No we can’t abstract the Australian population from all this. We’ve voted for, and got, the governments and ruling bodies we want. We’re all in it.
            So Now…Lets climb in our banking Gedanken machine and wonder what happens if one or more big guys go down.

            1. Foreigners stop lending to us
            So our current policy is for foreigners to lend to us forever at an ever increasing pace forever and ever in eventually unlimited amounts. Simple logic tells us this has to stop…or it WILL stop. Nevertheless I think you have mixed cause and effect there. it is almost certain that one of the big boys will go down WHEN foreigners stop lending to us and buying our assets.
            Meanwhile this policy is aimed at bringing on that outcome. It exacerbates everything that is wrong. It encourages more overseas borrowing and more lending for houses etc.

            2. The dollar crashes back to 60 cents….oh hell! You mean we aren’t going to be able to buy all those imported Benz’s BMW’s and flash SUV’s We might find Holdens aren’t bad value after all…along with Rosella sauce and a whole range of Aus made products.

            3. Inflation goes up as a result….Dammit Greg the last time i tried to point out this trend you ridiculed me and told me i didn’t understand inflation.
            Of course we’re going to get inflation. We’re going to get it in spades even without the currency devaluation. But why reinforce this inevitable outcome and encourage further consumption and debt in order, finally, to make this outcome more certain and more deadly.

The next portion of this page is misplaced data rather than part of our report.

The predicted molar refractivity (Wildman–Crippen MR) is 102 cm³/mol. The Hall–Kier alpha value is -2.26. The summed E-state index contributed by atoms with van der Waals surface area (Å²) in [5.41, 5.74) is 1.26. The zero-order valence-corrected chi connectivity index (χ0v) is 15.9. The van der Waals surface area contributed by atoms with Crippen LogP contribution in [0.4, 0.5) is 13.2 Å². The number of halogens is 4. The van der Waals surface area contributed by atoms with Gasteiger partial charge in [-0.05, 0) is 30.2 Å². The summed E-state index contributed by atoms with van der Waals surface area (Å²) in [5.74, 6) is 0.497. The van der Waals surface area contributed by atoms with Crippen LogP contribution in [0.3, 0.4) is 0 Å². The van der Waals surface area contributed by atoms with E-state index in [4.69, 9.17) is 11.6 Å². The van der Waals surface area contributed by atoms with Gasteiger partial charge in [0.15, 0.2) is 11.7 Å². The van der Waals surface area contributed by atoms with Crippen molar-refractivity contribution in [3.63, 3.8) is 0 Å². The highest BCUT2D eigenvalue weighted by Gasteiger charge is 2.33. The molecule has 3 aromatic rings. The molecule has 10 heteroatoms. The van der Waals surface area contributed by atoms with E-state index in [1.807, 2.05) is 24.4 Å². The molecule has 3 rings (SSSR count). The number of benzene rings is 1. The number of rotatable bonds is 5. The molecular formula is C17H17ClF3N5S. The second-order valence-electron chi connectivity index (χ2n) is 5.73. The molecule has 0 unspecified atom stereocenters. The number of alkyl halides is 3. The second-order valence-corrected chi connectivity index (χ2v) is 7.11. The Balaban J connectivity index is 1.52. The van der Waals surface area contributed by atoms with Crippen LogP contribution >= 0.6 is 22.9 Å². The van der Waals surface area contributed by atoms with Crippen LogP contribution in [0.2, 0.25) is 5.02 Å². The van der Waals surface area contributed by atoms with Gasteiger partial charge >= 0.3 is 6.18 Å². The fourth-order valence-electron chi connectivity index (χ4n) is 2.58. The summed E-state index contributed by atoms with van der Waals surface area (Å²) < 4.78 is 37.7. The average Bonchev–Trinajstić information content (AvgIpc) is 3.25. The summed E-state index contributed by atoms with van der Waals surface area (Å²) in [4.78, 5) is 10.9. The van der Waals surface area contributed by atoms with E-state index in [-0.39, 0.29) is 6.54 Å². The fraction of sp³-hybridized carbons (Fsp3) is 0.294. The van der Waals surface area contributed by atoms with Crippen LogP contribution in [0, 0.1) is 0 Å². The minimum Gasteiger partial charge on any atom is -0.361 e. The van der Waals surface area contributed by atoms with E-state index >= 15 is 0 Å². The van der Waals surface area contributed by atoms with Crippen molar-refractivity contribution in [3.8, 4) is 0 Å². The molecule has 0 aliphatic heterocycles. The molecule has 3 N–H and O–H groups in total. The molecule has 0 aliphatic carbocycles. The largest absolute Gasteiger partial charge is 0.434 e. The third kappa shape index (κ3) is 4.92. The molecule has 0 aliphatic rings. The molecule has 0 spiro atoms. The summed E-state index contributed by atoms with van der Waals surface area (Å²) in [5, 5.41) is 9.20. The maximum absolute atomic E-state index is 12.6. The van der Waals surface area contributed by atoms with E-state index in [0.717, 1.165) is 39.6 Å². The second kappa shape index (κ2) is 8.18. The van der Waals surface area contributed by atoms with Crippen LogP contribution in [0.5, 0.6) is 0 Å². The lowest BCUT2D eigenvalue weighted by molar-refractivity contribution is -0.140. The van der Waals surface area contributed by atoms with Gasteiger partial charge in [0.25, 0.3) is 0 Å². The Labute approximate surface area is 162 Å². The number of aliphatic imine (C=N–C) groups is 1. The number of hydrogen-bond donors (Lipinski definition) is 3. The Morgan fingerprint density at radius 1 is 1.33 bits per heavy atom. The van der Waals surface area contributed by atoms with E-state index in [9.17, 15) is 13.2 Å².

I’ll add in 4
            4. The interest rates rise OR we let inflation run amock. I’m betting on the latter option. The first will be too hard for us. We’ll only find the disastrous social results of our decision later.

            5. Yes unemployment rises and the more we reinforce these distortions the worse it will be. So why are we hell bent on making it worse.

            So why are we encouraging banks to take more risks, to lend more for housing which leads to higher consumption, which leads to higher foreign debt which will inevitable lead to a massive crash?

            I think the main problem here is that people are looking at this in a static frame. As you and others have pointed out when mega bank goes down there are lots of other things going to be happening. We are going to be in a universe of hell with dynamic self re-inforcing loops. As I said the fall of a major is more likely to come from NOT being able to borrow offshore. At that point there will be a lot going on and our Sovereign debt rating will be blown to hell.
            Whoever is designing this stuff is not thinking deeply enough about it. They’ve just got a cartoon drawing in a frame!